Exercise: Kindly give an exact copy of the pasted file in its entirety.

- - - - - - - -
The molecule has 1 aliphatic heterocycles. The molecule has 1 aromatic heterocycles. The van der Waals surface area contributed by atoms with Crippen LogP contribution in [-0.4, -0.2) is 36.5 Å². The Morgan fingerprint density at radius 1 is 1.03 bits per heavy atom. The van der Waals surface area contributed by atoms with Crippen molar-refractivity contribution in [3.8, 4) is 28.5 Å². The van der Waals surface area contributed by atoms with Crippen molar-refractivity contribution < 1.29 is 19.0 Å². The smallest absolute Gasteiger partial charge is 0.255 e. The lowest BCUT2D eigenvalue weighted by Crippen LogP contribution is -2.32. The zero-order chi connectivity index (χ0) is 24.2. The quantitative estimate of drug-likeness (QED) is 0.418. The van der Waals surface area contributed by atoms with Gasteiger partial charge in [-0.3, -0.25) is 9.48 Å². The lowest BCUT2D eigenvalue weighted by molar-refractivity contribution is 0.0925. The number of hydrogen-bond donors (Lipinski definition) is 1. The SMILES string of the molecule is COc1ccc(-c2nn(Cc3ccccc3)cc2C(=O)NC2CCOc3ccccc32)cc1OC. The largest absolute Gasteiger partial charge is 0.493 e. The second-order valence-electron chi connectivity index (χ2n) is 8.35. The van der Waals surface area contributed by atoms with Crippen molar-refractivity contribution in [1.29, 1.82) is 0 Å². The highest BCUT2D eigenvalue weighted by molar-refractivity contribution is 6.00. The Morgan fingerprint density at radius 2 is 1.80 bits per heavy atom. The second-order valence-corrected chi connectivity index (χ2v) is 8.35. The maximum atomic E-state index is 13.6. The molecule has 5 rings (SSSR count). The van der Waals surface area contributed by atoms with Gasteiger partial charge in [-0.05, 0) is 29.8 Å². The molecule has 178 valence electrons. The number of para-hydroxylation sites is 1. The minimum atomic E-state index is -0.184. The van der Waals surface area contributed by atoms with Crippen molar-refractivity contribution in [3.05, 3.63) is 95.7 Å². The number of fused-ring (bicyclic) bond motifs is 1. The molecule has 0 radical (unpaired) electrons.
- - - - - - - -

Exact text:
The molecule has 1 aliphatic heterocycles. The molecule has 1 aromatic heterocycles. The van der Waals surface area contributed by atoms with Crippen LogP contribution in [-0.4, -0.2) is 36.5 Å². The Morgan fingerprint density at radius 1 is 1.03 bits per heavy atom. The van der Waals surface area contributed by atoms with Crippen molar-refractivity contribution in [3.8, 4) is 28.5 Å². The van der Waals surface area contributed by atoms with Crippen molar-refractivity contribution < 1.29 is 19.0 Å². The smallest absolute Gasteiger partial charge is 0.255 e. The lowest BCUT2D eigenvalue weighted by Crippen LogP contribution is -2.32. The zero-order chi connectivity index (χ0) is 24.2. The quantitative estimate of drug-likeness (QED) is 0.418. The van der Waals surface area contributed by atoms with Gasteiger partial charge in [-0.3, -0.25) is 9.48 Å². The lowest BCUT2D eigenvalue weighted by molar-refractivity contribution is 0.0925. The number of hydrogen-bond donors (Lipinski definition) is 1. The SMILES string of the molecule is COc1ccc(-c2nn(Cc3ccccc3)cc2C(=O)NC2CCOc3ccccc32)cc1OC. The largest absolute Gasteiger partial charge is 0.493 e. The second-order valence-electron chi connectivity index (χ2n) is 8.35. The van der Waals surface area contributed by atoms with Crippen molar-refractivity contribution in [1.29, 1.82) is 0 Å². The highest BCUT2D eigenvalue weighted by molar-refractivity contribution is 6.00. The Morgan fingerprint density at radius 2 is 1.80 bits per heavy atom. The second-order valence-corrected chi connectivity index (χ2v) is 8.35. The maximum atomic E-state index is 13.6. The molecule has 5 rings (SSSR count). The van der Waals surface area contributed by atoms with Gasteiger partial charge in [-0.05, 0) is 29.8 Å². The molecule has 178 valence electrons. The number of para-hydroxylation sites is 1. The minimum atomic E-state index is -0.184. The van der Waals surface area contributed by atoms with Crippen molar-refractivity contribution in [3.05, 3.63) is 95.7 Å². The number of fused-ring (bicyclic) bond motifs is 1. The molecule has 0 radical (unpaired) electrons.